Going to bed with clear skies or a little taste of flurries in the air, and waking up to bottomless pow-it’s one of the many great attributes of the Sierra Nevada Mountains. This Leap Year Wednesday was certainly one of those special days in Tahoe with reports of the best day of the year at Squaw, blizzard surf conditions on the North Shore (it wasn’t as cold as it looks),
and phenomenal backcountry ski conditions on the West Shore. The riding did come with a little extra spice though as the recent precipitation in the area, while beyond well received and sorely needed, must also be enjoyed with caution.
Going back several days our snowpack has been harboring a persistent weak layer on NW-N-NE aspects.On Monday a very cold system came into our area and dropped more precipitation than what was initially expected. The snow was exceptionally light causing a reported great deal of dust-on-crust conditions with quality skiing being found on low-angled slopes. After a break for most of Tuesday the current storm arrived and proceeded to bury the Tahoe area with anywhere from 18-36+ inches. A lot of the diversity in precipitation amounts is due to the huge winds that have accompanied this system loading and transporting a great deal of snow. All throughout Wednesday winds continued to blow and snow continued to fall.
By Wednesday morning the winds had really done a number on ski terrain above treeline. Wind affected snow was seen all over Jakes, but was especially prominent above the bench heading towards the top of the peak. Below treeline hasty pit observations showed a clean shear of new snow failing on the most recently developed weak layer,
while further tests illuminated the persistent crust layer found deeper in the snowpack. Jules found similar results with the added dimension of this persistent weak layer showcasing airy facets underneath the crust meaning the potential is very real for large avalanches to occur if the weight of this new snow breaks down into it .
Furthermore, when traveling above the bench on Jakes towards the upper portion of the mountain, while going from mellower to steeper more open terrain I stopped to proceed singularly across a questionable slope. One and a half steps in and the whumpf was loud enough to make my heart skip a beat. To my immediate right shot this crack,
while this one shot above me about 12 feet or so.
Another crack shot below me. All that said, from a risk management perspective there was a reason I wanted to attempt to cross the slope solo and knew it looked questionable and would probably show signs of instability. Once the instabilities were noticed we retraced a few steps, switched over, dropped down 30-40 feet safely, and the rest of our ski day was completely sublime as shown here by Jillian.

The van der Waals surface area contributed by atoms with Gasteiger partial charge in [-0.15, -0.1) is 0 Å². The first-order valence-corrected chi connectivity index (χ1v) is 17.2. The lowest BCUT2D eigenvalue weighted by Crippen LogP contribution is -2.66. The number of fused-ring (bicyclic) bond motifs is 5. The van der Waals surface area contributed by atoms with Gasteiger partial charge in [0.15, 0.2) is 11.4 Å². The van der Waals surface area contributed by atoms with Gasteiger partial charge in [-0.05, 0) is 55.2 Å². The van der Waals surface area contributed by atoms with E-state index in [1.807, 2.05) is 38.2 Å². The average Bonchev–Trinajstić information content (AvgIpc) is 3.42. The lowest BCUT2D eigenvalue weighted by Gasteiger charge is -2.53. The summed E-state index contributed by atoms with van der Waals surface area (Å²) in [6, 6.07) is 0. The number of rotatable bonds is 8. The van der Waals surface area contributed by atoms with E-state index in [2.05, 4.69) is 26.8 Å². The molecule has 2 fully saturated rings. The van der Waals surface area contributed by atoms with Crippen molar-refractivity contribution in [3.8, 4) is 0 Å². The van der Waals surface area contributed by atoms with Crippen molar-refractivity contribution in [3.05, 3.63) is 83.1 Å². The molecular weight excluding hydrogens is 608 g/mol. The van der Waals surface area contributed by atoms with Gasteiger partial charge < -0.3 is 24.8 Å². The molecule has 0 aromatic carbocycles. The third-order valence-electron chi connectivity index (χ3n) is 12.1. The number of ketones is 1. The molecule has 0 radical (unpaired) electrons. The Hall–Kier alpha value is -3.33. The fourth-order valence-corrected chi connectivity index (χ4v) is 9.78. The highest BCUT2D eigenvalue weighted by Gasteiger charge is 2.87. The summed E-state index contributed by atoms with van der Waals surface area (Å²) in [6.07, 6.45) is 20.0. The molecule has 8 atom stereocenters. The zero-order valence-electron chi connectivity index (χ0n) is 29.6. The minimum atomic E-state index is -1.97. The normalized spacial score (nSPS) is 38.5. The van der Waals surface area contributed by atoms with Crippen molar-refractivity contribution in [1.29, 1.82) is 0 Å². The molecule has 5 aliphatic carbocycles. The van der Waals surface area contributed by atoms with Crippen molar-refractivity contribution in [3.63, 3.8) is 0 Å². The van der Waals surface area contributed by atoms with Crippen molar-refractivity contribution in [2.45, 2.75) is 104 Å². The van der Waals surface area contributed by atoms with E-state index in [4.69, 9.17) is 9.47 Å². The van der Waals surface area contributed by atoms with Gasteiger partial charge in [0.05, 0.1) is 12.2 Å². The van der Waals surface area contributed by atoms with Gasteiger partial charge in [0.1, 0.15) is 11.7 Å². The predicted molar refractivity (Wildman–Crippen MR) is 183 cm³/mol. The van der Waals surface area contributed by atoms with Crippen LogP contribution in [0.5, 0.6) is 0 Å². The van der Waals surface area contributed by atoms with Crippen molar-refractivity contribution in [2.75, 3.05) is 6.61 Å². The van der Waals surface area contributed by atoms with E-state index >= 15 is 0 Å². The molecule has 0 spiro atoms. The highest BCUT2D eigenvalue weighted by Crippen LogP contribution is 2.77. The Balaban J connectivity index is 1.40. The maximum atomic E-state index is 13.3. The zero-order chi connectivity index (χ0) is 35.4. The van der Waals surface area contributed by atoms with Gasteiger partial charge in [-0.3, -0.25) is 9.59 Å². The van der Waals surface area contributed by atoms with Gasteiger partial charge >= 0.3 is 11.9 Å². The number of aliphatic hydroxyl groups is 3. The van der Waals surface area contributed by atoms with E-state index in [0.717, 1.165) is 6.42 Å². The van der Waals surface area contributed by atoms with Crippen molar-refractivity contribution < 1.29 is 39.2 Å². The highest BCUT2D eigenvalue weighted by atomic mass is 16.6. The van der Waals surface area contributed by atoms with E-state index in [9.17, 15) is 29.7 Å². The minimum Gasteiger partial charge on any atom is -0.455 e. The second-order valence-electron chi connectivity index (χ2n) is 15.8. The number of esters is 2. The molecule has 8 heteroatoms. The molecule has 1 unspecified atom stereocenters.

In reality the day was all about terrain selection and risk management. On the lower half of Jakes we observed decent bonding and got nothing to move. These observations were reinforced by other skiers and riders who were also shredding the mountain. If anything, away from the more dangerous slopes, the snow may have been a little much for the dogs who for surely could’ve used a snorkel,
but for me felt like I hadn’t skipped a beat from all the overhead face shots recently harvested in the world of Ja’Pow.
Jules was equally as stoked to have shredded KT all morning and made it to Jakes for a late afternoon backcountry lap to cap off a truly memorable day.
Overall, there’s instability in the interface between the new snow from this current storm and the lighter snow that fell on Monday, the persistent weak layer underneath Monday’s new light density snow that’s buried deeper in the snowpack, and on heavily wind loaded areas. All that said there is awesome backcountry skiing to be had, you just have to be very cautious, choose your terrain wisely, and enjoy the resulting bliss.
Looking ahead, for Thursday we should have more new snow from overnight snowfall and the possibility for a few more inches throughout the day. Temps will stay cold, but are forecasted to rise close to 50 degrees by the weekend. We’ve all been waiting for this thing called winter to show up for a while. Just remember it’s paramount to be safe first, then make sure you get some while the gettin’s good because right now is unquestionably the best conditions of the season!